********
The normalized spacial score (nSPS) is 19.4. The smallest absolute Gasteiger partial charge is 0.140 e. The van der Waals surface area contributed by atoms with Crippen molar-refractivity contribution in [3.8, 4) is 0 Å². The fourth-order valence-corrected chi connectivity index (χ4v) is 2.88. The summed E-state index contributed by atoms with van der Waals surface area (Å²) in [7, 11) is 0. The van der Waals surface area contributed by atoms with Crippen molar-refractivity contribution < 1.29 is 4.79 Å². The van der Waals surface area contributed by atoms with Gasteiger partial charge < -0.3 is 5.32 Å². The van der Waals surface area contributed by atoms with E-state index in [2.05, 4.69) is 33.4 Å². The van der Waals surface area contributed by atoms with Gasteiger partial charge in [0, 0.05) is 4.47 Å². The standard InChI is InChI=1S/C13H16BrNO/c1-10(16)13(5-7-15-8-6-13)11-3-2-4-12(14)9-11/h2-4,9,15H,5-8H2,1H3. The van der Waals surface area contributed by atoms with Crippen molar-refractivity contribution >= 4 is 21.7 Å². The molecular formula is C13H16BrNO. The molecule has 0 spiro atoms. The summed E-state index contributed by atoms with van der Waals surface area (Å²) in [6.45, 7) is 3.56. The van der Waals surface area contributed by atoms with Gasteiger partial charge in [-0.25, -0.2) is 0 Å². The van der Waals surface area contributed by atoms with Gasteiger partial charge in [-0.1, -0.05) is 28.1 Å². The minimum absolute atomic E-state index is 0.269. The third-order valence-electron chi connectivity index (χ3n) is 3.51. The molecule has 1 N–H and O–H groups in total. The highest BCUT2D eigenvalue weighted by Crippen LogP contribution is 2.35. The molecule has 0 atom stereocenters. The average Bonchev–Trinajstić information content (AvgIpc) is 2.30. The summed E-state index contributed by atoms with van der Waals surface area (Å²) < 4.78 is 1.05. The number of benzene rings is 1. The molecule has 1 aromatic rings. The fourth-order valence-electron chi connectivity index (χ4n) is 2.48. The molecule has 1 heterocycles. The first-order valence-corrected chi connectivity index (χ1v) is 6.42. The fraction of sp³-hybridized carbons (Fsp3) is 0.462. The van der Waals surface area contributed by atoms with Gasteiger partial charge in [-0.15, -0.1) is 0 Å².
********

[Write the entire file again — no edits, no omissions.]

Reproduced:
The normalized spacial score (nSPS) is 19.4. The smallest absolute Gasteiger partial charge is 0.140 e. The van der Waals surface area contributed by atoms with Crippen molar-refractivity contribution in [3.8, 4) is 0 Å². The fourth-order valence-corrected chi connectivity index (χ4v) is 2.88. The summed E-state index contributed by atoms with van der Waals surface area (Å²) in [7, 11) is 0. The van der Waals surface area contributed by atoms with Crippen molar-refractivity contribution < 1.29 is 4.79 Å². The van der Waals surface area contributed by atoms with Gasteiger partial charge < -0.3 is 5.32 Å². The van der Waals surface area contributed by atoms with E-state index in [2.05, 4.69) is 33.4 Å². The van der Waals surface area contributed by atoms with Gasteiger partial charge in [0, 0.05) is 4.47 Å². The standard InChI is InChI=1S/C13H16BrNO/c1-10(16)13(5-7-15-8-6-13)11-3-2-4-12(14)9-11/h2-4,9,15H,5-8H2,1H3. The van der Waals surface area contributed by atoms with Crippen molar-refractivity contribution >= 4 is 21.7 Å². The molecular formula is C13H16BrNO. The molecule has 0 spiro atoms. The summed E-state index contributed by atoms with van der Waals surface area (Å²) in [6.45, 7) is 3.56. The van der Waals surface area contributed by atoms with Gasteiger partial charge in [-0.25, -0.2) is 0 Å². The van der Waals surface area contributed by atoms with Gasteiger partial charge in [-0.1, -0.05) is 28.1 Å². The minimum absolute atomic E-state index is 0.269. The third-order valence-electron chi connectivity index (χ3n) is 3.51. The molecule has 1 N–H and O–H groups in total. The highest BCUT2D eigenvalue weighted by Crippen LogP contribution is 2.35. The molecule has 0 atom stereocenters. The average Bonchev–Trinajstić information content (AvgIpc) is 2.30. The summed E-state index contributed by atoms with van der Waals surface area (Å²) < 4.78 is 1.05. The number of benzene rings is 1. The molecule has 1 aromatic rings. The fourth-order valence-electron chi connectivity index (χ4n) is 2.48. The molecule has 1 heterocycles. The first-order valence-corrected chi connectivity index (χ1v) is 6.42. The fraction of sp³-hybridized carbons (Fsp3) is 0.462. The van der Waals surface area contributed by atoms with Gasteiger partial charge in [-0.15, -0.1) is 0 Å².